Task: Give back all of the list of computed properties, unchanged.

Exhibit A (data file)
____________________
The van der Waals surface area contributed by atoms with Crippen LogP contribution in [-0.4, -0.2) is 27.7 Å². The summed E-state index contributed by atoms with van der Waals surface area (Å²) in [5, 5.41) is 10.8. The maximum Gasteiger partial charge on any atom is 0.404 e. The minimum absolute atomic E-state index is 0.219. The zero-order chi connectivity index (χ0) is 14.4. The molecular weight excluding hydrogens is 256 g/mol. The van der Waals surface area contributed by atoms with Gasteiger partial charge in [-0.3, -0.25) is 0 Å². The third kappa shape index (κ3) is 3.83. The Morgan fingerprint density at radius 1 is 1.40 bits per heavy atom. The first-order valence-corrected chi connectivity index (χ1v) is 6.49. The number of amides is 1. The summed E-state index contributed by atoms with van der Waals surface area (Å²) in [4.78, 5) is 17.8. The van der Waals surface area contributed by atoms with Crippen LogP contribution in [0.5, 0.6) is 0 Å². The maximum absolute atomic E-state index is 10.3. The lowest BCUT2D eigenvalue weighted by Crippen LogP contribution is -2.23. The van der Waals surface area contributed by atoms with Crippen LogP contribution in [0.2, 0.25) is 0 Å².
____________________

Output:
The van der Waals surface area contributed by atoms with Crippen LogP contribution in [-0.4, -0.2) is 27.7 Å². The summed E-state index contributed by atoms with van der Waals surface area (Å²) in [5, 5.41) is 10.8. The maximum Gasteiger partial charge on any atom is 0.404 e. The minimum absolute atomic E-state index is 0.219. The zero-order chi connectivity index (χ0) is 14.4. The molecular weight excluding hydrogens is 256 g/mol. The van der Waals surface area contributed by atoms with Gasteiger partial charge in [-0.3, -0.25) is 0 Å². The third kappa shape index (κ3) is 3.83. The Morgan fingerprint density at radius 1 is 1.40 bits per heavy atom. The first-order valence-corrected chi connectivity index (χ1v) is 6.49. The number of amides is 1. The summed E-state index contributed by atoms with van der Waals surface area (Å²) in [4.78, 5) is 17.8. The van der Waals surface area contributed by atoms with Crippen LogP contribution in [0.5, 0.6) is 0 Å². The maximum absolute atomic E-state index is 10.3. The lowest BCUT2D eigenvalue weighted by Crippen LogP contribution is -2.23. The van der Waals surface area contributed by atoms with Crippen LogP contribution in [0.2, 0.25) is 0 Å².